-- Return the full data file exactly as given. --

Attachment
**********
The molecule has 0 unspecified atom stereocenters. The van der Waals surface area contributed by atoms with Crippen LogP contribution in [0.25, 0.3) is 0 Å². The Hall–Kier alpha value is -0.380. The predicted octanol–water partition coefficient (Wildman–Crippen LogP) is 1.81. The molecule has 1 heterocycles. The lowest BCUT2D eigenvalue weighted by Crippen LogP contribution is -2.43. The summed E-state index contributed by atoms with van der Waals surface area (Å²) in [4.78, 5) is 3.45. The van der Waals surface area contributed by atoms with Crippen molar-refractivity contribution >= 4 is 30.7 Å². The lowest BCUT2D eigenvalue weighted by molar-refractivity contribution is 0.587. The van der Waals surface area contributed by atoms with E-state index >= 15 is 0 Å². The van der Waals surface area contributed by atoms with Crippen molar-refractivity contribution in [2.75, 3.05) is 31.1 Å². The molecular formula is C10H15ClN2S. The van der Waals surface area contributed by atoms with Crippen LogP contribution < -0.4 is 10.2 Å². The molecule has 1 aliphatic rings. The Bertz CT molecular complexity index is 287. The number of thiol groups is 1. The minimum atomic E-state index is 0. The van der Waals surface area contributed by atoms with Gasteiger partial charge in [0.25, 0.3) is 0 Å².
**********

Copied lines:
The molecule has 0 unspecified atom stereocenters. The van der Waals surface area contributed by atoms with Crippen LogP contribution in [0.25, 0.3) is 0 Å². The Hall–Kier alpha value is -0.380. The predicted octanol–water partition coefficient (Wildman–Crippen LogP) is 1.81. The molecule has 1 heterocycles. The lowest BCUT2D eigenvalue weighted by Crippen LogP contribution is -2.43. The summed E-state index contributed by atoms with van der Waals surface area (Å²) in [4.78, 5) is 3.45. The van der Waals surface area contributed by atoms with Crippen molar-refractivity contribution >= 4 is 30.7 Å². The lowest BCUT2D eigenvalue weighted by molar-refractivity contribution is 0.587. The van der Waals surface area contributed by atoms with E-state index >= 15 is 0 Å². The van der Waals surface area contributed by atoms with Crippen molar-refractivity contribution in [2.75, 3.05) is 31.1 Å². The molecular formula is C10H15ClN2S. The van der Waals surface area contributed by atoms with Crippen LogP contribution < -0.4 is 10.2 Å². The molecule has 1 aliphatic rings. The Bertz CT molecular complexity index is 287. The number of thiol groups is 1. The minimum atomic E-state index is 0. The van der Waals surface area contributed by atoms with Gasteiger partial charge in [0.25, 0.3) is 0 Å².